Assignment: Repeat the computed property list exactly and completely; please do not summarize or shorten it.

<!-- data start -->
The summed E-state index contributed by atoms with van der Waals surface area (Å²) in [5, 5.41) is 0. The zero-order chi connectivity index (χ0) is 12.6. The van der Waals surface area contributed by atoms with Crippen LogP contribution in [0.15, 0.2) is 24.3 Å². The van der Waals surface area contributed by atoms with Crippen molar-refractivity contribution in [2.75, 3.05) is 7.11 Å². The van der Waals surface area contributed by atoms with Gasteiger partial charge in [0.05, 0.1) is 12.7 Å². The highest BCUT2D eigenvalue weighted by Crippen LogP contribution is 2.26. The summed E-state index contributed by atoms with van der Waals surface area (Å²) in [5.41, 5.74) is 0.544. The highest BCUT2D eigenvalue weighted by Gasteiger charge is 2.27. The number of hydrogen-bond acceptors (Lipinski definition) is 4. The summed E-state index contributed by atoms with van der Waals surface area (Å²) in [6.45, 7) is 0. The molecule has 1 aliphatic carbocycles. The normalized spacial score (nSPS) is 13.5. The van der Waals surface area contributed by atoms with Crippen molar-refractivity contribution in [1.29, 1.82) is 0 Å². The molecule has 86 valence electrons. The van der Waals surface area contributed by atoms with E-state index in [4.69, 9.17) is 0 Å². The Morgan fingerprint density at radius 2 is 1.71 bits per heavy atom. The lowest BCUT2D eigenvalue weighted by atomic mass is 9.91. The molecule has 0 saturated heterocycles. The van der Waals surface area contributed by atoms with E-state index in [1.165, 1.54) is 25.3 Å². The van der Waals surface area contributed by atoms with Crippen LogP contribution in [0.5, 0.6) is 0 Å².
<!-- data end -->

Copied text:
The summed E-state index contributed by atoms with van der Waals surface area (Å²) in [5, 5.41) is 0. The zero-order chi connectivity index (χ0) is 12.6. The van der Waals surface area contributed by atoms with Crippen LogP contribution in [0.15, 0.2) is 24.3 Å². The van der Waals surface area contributed by atoms with Crippen molar-refractivity contribution in [2.75, 3.05) is 7.11 Å². The van der Waals surface area contributed by atoms with Gasteiger partial charge in [0.05, 0.1) is 12.7 Å². The highest BCUT2D eigenvalue weighted by Crippen LogP contribution is 2.26. The summed E-state index contributed by atoms with van der Waals surface area (Å²) in [5.41, 5.74) is 0.544. The highest BCUT2D eigenvalue weighted by Gasteiger charge is 2.27. The number of hydrogen-bond acceptors (Lipinski definition) is 4. The summed E-state index contributed by atoms with van der Waals surface area (Å²) in [6.45, 7) is 0. The molecule has 1 aliphatic carbocycles. The normalized spacial score (nSPS) is 13.5. The van der Waals surface area contributed by atoms with Crippen molar-refractivity contribution in [1.29, 1.82) is 0 Å². The molecule has 86 valence electrons. The van der Waals surface area contributed by atoms with E-state index in [4.69, 9.17) is 0 Å². The Morgan fingerprint density at radius 2 is 1.71 bits per heavy atom. The lowest BCUT2D eigenvalue weighted by atomic mass is 9.91. The molecule has 0 saturated heterocycles. The van der Waals surface area contributed by atoms with E-state index in [1.165, 1.54) is 25.3 Å². The van der Waals surface area contributed by atoms with Crippen LogP contribution in [0.5, 0.6) is 0 Å².